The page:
Preliminary findings show the vaccine has cut the risk of influenza illness by about half during this season’s early and ongoing influenza A epidemic.
“The earlier-than-usual influenza epidemic this season has enabled us to assess vaccine effectiveness earlier than usual,” said Dr. Danuta Skowronski, physician epidemiologist at the BC Centre for Disease Control (BCCDC) and lead of the Canadian Sentinel Practitioner Surveillance Network (SPSN)
. “We will update our analyses in the new year, but these interim findings show a substantial reduction in the risk of influenza illness for vaccinated people who seek medical care.”
The early findings come from the SPSN. Headquartered at the BCCDC, the SPSN includes hundreds of primary care providers within the four largest provinces of Canada: Alberta, British Columbia, Ontario and Quebec. For more than a decade, the SPSN has provided mid-season influenza vaccine effectiveness estimates, typically in January or February, based upon specimens and data collected from patients seeking care for flu-like illness.
“Vaccine protection is especially important for people at higher risk of severe complications and for a health care system that is managing the circulation of multiple respiratory viruses at the same time as we enter the holiday period.”
In B.C. and across Canada, the majority of influenza cases this season have been due to the H3N2 subtype of influenza A. The H3N2 subtype is often associated with more severe epidemics and with lower vaccine effectiveness than for other kinds of influenza A or B. The SPSN vaccine effectiveness estimate this season is comparable or higher than measured in previous seasons against the H3N2 subtype.
“Vaccination ahead of the epidemic peak provides the most benefit,” said Skowronski. “Although surveillance data suggest we are currently on the downslope of the epidemic curve, the virus will continue to circulate for several weeks, with the possibility of more spread during the holiday period. A secondary wave due to influenza B also sometimes follows later in the season. If you have not yet been vaccinated against influenza, now is the time.”
“Vaccines are available for everyone six months and older in B.C. and these preliminary findings show how vaccination remains our best defence against respiratory illnesses. By getting vaccinated against influenza, you can help protect our public health system and the young children and elderly people around you,” said Adrian Dix, B.C. Minister of Health.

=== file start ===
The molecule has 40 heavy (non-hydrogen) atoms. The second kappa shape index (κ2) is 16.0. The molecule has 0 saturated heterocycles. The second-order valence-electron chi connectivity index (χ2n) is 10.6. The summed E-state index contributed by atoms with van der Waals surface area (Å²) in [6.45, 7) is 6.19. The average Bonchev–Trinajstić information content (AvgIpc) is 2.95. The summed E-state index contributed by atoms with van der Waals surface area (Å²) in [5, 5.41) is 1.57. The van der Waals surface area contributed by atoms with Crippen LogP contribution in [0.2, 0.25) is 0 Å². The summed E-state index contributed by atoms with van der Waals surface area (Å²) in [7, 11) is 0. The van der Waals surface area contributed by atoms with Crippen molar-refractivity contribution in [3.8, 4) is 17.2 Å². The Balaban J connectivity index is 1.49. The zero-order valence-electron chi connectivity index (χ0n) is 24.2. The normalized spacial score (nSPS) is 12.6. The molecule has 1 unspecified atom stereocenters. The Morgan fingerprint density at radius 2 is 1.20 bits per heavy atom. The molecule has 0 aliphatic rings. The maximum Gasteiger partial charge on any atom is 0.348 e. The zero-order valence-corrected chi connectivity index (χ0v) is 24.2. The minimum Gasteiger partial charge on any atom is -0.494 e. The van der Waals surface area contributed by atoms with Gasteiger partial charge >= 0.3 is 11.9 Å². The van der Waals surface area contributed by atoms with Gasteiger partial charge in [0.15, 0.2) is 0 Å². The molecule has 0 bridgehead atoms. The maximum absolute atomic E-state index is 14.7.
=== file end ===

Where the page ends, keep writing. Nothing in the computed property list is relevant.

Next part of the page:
Take prevention measures during respiratory season:
- Get all recommended vaccines including the annual influenza vaccine and COVID-19 boosters.
- Stay at home if you feel unwell and stay away from people at higher risk of serious illness if you have symptoms.
- Cough and sneeze into a tissue and dispose of it immediately. If you don’t have a tissue, cough into your elbow.
- Wear a mask if you have respiratory symptoms or are recovering from a respiratory illness.
- Clean your hands frequently with soap and water or with hand sanitizer.
The BC Centre for Disease Control, a part of the Provincial Health Services Authority, provides public health leadership through surveillance, detection, treatment, prevention and consultation services. The Centre provides diagnostic and treatment services for people with diseases of public health importance, and analytical and policy support to all levels of government and health authorities. The BCCDC also provides health promotion and prevention services to reduce the burden of chronic disease, preventable injury and environmental health risks. For more, visit www.bccdc.ca or follow us on Twitter @CDCofBC. he Provincial Health Services Authority (PHSA) provides specialized health care services and programs to communities across British Columbia, the territories of many distinct First Nations. We are grateful to all the First Nations who have cared for and nurtured this land for all time, including the xʷməθkwəy̓əm (Musqueam), Sḵwx̱wú7mesh Úxwumixw (Squamish), and səlil̓w̓ətaɬ (Tsleil-Waututh) First Nations on whose unceded and ancestral territory our head office is located. We work in partnership with other B.C. health authorities and the provincial government to deliver province-wide solutions that improve the health of British Columbians. For more information, visit www.phsa.ca or follow us @PHSAofBC.
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